Nobody told Jeff Teague he had to stick to the script.
Before last summer’s Eastern Conference Semifinals between the Hawks and top-seeded Bulls tipped off, Teague was cast as a bit player. The 6-2 point guard, Atlanta’s first-round draft pick in 2009 who was on the verge of being labeled a bust, had averaged just 4.5 minutes of action in just two appearances during the Hawks’ first-round series. But when injuries forced Teague into a starting role â€“ and a nightly matchup with league MVP Derrick Rose â€“ he responded like a man ready to steal the show.
In the six-game series, Teague averaged 14.8 points and 4.2 assists. He hit 53 percent of his shots from the field. He dropped 21 points apiece in Game 2, Game 3 and Game 5, adding seven dimes in Game 5 and three steals in Game 2.
True, Rose posted a shade under 30 points and 10 assists per game while leading the Bulls to the series win, but that’s what he was supposed to do. He was the MVP. Teague didn’t win any award, but he was the one who turned in a breakout performance.
Since then, Teague has become one of the many victims of the NBA lockout. Though he is in line for a bigger role on the Hawks next season, he has been unable to capitalize on his playoff momentum. Last week I got a few minutes with Teague to talk about the next step.
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Dime: Where have you been this offseason?
Jeff Teague: I’ve been back and forth. I’ve been in Atlanta and Indiana. There’s a lot of guys out here in Atlanta playing ball.
Dime: Have you played in any big-time exhibition or charity games?
JT: We had one in Indiana where I played against John Wall‘s D.C. team. And I played in the Southern Hospitality game with Marquis Daniels here in Atlanta.
Dime: I’m looking at those games and seeing scores like 175-170. From your perspective, is it anything like a real NBA game, or more like being on the playground?
JT: You’ll definitely see more highlights, great dunks, great moves. Guys will take chances in those types of games that they wouldn’t normally take. You could say it’s like the playground, but it gives you a good workout against some NBA guys. You can get up and down the court, five-on-five. You can get in some real-life game situations, but it’s mostly all fun out there, playing for the crowd reaction.
Dime: What are you working on with your game?
JT: Shooting from the NBA three-point line. I haven’t had great shooting percentages (31.3 percent career beyond the arc), but I’m working to get better. When this season starts, I think I’ll take more open threes because I feel more confident in myself that I’ll make them.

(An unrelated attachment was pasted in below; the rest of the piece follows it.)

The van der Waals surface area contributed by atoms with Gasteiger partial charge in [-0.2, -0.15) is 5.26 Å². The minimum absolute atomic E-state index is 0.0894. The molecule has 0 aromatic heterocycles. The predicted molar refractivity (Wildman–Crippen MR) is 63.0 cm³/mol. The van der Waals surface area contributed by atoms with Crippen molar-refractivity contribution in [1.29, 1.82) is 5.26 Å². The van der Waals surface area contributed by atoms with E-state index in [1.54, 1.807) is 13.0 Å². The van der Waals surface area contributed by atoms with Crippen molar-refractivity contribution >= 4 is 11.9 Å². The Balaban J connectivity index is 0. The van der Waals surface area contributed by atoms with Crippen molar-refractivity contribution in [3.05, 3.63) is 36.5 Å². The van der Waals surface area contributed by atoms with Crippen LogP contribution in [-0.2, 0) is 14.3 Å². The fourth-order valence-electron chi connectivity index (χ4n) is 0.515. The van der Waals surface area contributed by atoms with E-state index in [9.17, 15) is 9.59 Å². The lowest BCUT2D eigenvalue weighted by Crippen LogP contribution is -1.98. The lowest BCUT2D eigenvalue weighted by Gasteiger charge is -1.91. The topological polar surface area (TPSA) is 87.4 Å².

Dime: After your first-ever NBA playoff start, you were given the game ball by Coach Larry Drew. What did that do for your confidence?
JT: It was a confidence booster, most definitely. When I think about where I left off in that series, I know I need to play every game like it’s the playoffs again.
Dime: What was working for you in that series?
JT: I think they didn’t expect much from me. I caught them off-guard a little bit. I knew it was a make-or-break series for me. I might never get another opportunity like that in the NBA, so I had to take full advantage. Even when I wasn’t playing a lot during the season I prepared every day and was ready to play. So when the opportunity came, I made the most of it.
Dime: I want to get your opinion on three rookie point guards you’ll be facing in the Eastern Conference next season. First is Brandon Knight.
JT: I’ve watched him a lot, plus my little brother (Marquis Teague) is going to Kentucky so I know him pretty well. He can shoot the ball.
Dime: Next up, Kyrie Irving.
JT: Cleveland still has a good point guard in Baron [Davis], but Kyrie is an exciting player. He gets up and down the court and has a great handle. I respect his game a lot. He’s going to hold his own.
Dime: Lastly, Kemba Walker.
JT: I like him a lot. He has the heart of a lion. I mean, he carried his team to a national championship â€“ can’t get much bigger than that. All of those rookies, they’re going to a situations where they have good guards on their teams, so they’ll have to work hard and compete.
Dime: You were in a similar spot when you were a rookie, with Mike Bibby, Joe Johnson and Jamal Crawford as veterans in front of you in Atlanta. How did that help your development?
JT: You know you’re not by yourself. Some guys get thrown into the fire right away â€“ sometimes it helps you and sometimes it kills you. I learned a lot my first year behind those guys. I had to give it my best every day in practice.
Dime: What have you been getting into off the court?
JT: Just hanging with friends. Playing a lot of NBA 2K12. I can’t play NBA basketball right now, so I play video games (laughs). I’m a little disappointed, though, because I’m ranked a little low on the game. But I’m not gonna talk about that (laughs).
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